The JYNNEOS vaccine is a live virus vaccine, so it is made from a weakened version of the virus. To make the vaccine, scientists take a sample of the virus, change it so that it can’t cause severe illness in people with healthy immune systems, and put the weakened virus into the vaccine. The JYNNEOS vaccine is given in two doses, four weeks apart. If you’ve had an allergic reaction to the previous dose of JYNNEOS, you should speak to your doctor about what to do next for vaccination.

This vaccine is given to adults by injection under the skin. It will look similar to a tuberculosis test, where it causes a small bump under the skin when it’s injected. For kids, it can be given in the arm or thigh like other vaccines. The most common side effect of this vaccine is redness or irritation at the injection site.

ACAM2000 Vaccine

The ACAM2000 vaccine is also a live virus vaccine that is weakened, so it can’t cause infection after being injected. This vaccine causes more side effects, such as redness and itching than the JYNNEOS vaccine. Furthermore, you shouldn’t receive the ACAM2000 vaccine if you:

  • Had a severe allergic reaction to a previous dose of ACAM2000
  • Have three or more risk factors for heart disease, such as high blood pressure, diabetes, and smoking
  • Have a weak immune system, such as those who have HIV or people who are taking medications that decrease the immune system’s ability to function
  • Have eczema or other skin conditions that cause your skin to flake off
  • Currently have a moderate or severe illness
  • Are pregnant or breastfeeding
  • Are younger than one year old

When you receive the ACAM2000 vaccine, a healthcare worker will give you the vaccine by pricking the skin of your upper arm multiple times until a small bump forms on your skin. Over a few weeks, a blister develops at the vaccination site. This blister develops a scab that falls off, leaving a small scar behind. This is the normal course, and you may be familiar with this if you’ve received the smallpox vaccine. You have to take special care of this wound, such as with bandage changes every three days and disposing of the scab in a sealed bag.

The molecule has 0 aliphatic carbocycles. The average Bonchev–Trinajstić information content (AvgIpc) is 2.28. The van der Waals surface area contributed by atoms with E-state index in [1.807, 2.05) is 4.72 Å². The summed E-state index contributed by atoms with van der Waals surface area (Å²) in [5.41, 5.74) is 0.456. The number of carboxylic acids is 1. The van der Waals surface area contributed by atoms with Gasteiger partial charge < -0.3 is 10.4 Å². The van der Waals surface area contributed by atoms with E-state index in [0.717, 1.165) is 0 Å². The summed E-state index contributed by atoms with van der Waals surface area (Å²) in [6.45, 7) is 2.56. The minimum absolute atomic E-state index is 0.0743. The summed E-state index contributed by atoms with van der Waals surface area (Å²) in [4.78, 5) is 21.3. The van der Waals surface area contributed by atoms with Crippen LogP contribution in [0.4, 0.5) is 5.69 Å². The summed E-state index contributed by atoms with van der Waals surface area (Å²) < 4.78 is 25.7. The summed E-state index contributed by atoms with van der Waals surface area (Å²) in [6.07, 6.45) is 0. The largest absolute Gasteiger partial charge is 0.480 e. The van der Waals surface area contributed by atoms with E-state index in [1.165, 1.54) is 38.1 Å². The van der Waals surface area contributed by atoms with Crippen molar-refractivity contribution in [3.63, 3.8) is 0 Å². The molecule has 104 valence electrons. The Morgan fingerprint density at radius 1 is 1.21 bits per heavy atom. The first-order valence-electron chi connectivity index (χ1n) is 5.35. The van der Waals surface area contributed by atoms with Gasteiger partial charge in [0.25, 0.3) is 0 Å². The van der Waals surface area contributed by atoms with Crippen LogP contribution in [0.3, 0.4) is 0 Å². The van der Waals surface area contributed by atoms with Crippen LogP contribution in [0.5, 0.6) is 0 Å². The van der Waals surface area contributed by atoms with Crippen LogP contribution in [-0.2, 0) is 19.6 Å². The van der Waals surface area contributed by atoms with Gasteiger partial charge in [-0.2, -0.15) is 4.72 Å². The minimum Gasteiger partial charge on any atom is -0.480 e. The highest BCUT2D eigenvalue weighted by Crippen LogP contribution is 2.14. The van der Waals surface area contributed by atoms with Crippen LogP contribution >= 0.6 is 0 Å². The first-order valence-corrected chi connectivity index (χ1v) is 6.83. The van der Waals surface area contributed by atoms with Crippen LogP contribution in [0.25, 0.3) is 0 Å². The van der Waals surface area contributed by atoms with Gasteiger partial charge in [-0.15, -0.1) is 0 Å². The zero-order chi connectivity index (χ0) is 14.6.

How To Get The Monkeypox Vaccine

The U.S. has a short supply of monkeypox vaccines, and, as a result, many people who want a vaccine have been unable to get one. However, the U.S. government has ordered more monkeypox vaccines so that it will have about seven million doses by mid-2023, making the vaccine more available to those eligible to get it. If you think you may be at high risk for getting monkeypox, you should speak with your doctor to see if you’re eligible to receive the monkeypox vaccine. You can also call your state’s health department to find a nearby clinic that can give you the vaccine. Check out the CDC’s list of accredited state, tribal, military, and local health departments here to contact them.

Resource Links:

  1. “2022 Monkeypox Outbreak Global Map” via CDC
  2. “ACAM2000 (Smallpox Vaccine) Questions and Answers” via FDA
  3. “Accredited Health Departments” via CDC
  4. “HHS orders additional vaccine, increases testing capacity to respond to monkeypox outbreak” via HHS
  5. “How It Spreads” via CDC
  6. “Interim Clinical Considerations for Use of JYNNEOS and ACAM2000 Vaccines during the 2022 U.S. Monkeypox Outbreak” via CDC
  7. “Monkeypox: Symptoms, Causes, Treatment and Prevention” via SymptomFind
  8. “Monkeypox vaccine: WHO urges countries to share data on effectiveness” via UN News
  9. “Understanding How Vaccines Work” via CDC
  10. “Vaccines” via CDC
  11. “Why It’s So Hard to Get a Monkeypox Vaccine Right Now” via Time